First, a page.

author = { Goerne, Sascha and Stueck, Heidrun and Jähne-Klingberg, Fabian and Bense, Frithjof },
         title = { Creating multiple realizations of salt structures in the North Sea using the pseudo distance field approach },
     booktitle = { 2020 RING Meeting },
          year = { 2020 },
     publisher = { ASGA },
      abstract = { Knowledge of the exact shape", position in space and dimensions of geological bodies like salt diapirs or igneous intrusive bodies is essential for various use of the sub-surface. Uncertainties in seismic interpretation together with the lack of hard data such as borehole data or field observations as well as multi-z geometries are challenges in the explicit modeling of these structures. In the TUNB project the geological survey organizations (GSOs) of the north German federal states and the BGR jointly develop a 3D structural geological model of the North German Basin (NGB) with SKUA-GOCAD for subsequent Open Access use (Müller et al., 2016). This structural model will incorporate prominent stratigraphic horizons and unconformities as well as faults and salt structures in a regional scale. It will serve as basis for the analyses and evaluation of subsurface use potentials and potential conflicts of use. The construction of the 3D model is based on the evaluation and processing of all relevant data and information from map series," deep wells and reflection seismic data. BGR is focusing on the German North Sea sector with a variety of Zechstein salt structures. The explicit modeling of salt bodies from sparse data in SKUA-GOCAD can be a challenge due to their complex Multi-Z geometries and uncertainties regarding the exact position of the boundaries of the salt body picked from seismic data. The focus of the presented work is both on the time-efficient semi-automatic generation of the """"best fitting"""" geometry and on the creation of multiple realizations of the salt boundary to take uncertainties into account. In order to realize these goals", a macro was written that allows the modeler to obtain results quickly with as little interaction as possible. First, an explicit reference structural model is built by extracting points from seismic picks, filtering this pointcloud using horizontal slices and transforming it to a set of parallel curves that can be used to compute an initial surface. In an iterative process of interpolation and optimization of the control points shooting directions, this surface is optimally adapted to the initial data. Afterwards this reference surface is used to generate an uncertainty envelope by calculating a spatial buffer using a distance property on a grid object. Based on Nicolas Clausolles's approach (Clausolles et al. 2019) we calculate a normalized distance field and multiple normalized random fields (Sequential Gaussian Simulation) from which several equally probable stochastic realizations of the salt bodies are derived. Spatial trends and observed data points can be taken into account by variing the variogram and distribution model as well as interpolation constraints. The concept was tested with several salt domes in the North Sea. The results are promising and show that complex geological bodies can be modelled from sparse data including less certain interpretation data in a short time. In the future we will test this approach within other geological settings for example to build magmatic intrusions. }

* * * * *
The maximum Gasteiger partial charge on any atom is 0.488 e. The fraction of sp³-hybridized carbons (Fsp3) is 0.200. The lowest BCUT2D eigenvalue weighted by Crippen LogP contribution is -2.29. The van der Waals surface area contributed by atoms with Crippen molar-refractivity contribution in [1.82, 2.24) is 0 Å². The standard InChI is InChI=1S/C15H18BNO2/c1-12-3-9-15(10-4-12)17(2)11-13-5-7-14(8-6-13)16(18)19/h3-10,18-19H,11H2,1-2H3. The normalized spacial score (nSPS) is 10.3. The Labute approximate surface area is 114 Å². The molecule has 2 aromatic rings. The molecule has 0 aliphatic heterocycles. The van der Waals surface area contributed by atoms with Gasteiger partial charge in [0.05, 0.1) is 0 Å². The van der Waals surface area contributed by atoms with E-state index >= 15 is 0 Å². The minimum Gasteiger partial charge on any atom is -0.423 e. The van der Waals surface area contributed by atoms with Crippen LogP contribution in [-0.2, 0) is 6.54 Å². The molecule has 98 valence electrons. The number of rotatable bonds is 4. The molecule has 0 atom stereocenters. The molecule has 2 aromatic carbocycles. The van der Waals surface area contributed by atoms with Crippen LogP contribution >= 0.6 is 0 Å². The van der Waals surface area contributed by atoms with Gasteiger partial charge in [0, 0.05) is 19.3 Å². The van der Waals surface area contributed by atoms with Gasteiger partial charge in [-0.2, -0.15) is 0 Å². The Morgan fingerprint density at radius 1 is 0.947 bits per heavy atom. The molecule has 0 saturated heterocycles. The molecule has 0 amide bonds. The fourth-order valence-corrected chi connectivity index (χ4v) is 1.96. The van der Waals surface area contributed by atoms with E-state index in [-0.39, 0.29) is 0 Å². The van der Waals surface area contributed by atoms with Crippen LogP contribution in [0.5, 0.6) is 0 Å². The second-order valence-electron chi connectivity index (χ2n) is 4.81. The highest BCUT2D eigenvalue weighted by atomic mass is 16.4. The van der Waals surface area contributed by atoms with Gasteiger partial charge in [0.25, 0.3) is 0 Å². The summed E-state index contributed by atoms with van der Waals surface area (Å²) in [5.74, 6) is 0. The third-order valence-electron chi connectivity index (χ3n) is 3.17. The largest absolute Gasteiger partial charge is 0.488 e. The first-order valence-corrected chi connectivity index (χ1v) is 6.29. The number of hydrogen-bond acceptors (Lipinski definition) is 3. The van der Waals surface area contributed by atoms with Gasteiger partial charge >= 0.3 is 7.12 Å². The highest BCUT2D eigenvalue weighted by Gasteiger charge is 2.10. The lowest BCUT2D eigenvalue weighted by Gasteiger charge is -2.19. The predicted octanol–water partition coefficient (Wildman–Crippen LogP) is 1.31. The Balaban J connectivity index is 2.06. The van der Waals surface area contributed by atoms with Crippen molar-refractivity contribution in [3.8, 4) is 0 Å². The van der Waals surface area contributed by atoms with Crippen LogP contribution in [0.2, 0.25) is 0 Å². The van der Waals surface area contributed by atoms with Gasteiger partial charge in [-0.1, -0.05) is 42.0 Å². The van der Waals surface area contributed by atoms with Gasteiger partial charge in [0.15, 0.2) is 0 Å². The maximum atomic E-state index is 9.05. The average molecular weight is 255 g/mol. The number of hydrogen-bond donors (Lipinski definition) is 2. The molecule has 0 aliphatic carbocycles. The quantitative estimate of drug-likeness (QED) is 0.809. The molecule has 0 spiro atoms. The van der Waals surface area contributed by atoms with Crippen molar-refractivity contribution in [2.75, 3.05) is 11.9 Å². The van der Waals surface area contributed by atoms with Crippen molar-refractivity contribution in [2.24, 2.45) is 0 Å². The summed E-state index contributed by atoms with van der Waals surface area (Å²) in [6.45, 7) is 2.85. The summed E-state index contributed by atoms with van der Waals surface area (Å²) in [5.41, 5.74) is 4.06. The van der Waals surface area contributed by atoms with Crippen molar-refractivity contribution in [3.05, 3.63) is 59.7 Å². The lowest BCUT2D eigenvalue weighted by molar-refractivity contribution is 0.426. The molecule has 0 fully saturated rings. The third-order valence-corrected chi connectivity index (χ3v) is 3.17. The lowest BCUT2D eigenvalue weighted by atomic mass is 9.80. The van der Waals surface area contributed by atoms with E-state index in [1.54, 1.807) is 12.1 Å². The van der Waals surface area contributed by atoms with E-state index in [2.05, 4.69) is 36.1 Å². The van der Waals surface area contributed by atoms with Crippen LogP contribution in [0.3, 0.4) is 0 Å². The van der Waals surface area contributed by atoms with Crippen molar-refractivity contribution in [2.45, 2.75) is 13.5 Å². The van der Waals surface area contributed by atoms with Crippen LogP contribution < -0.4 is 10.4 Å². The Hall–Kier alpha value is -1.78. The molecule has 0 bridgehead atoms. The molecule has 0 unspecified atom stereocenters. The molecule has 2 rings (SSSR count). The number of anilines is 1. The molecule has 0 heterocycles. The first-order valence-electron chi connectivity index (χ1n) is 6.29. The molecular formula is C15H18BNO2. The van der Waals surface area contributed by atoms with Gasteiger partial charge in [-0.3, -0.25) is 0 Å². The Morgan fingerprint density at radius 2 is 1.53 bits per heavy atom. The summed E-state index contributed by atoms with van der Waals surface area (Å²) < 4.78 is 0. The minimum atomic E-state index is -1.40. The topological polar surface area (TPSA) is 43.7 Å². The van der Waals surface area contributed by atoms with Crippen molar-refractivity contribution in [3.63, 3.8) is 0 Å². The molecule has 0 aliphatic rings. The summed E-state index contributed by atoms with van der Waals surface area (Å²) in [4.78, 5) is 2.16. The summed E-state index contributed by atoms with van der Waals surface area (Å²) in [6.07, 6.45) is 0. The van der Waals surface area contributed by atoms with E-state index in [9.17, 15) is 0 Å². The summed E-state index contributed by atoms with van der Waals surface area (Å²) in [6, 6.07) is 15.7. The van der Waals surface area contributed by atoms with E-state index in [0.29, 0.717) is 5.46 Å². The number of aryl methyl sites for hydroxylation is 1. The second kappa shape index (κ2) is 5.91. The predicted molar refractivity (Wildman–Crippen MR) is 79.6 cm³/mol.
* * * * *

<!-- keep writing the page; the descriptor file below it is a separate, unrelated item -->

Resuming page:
}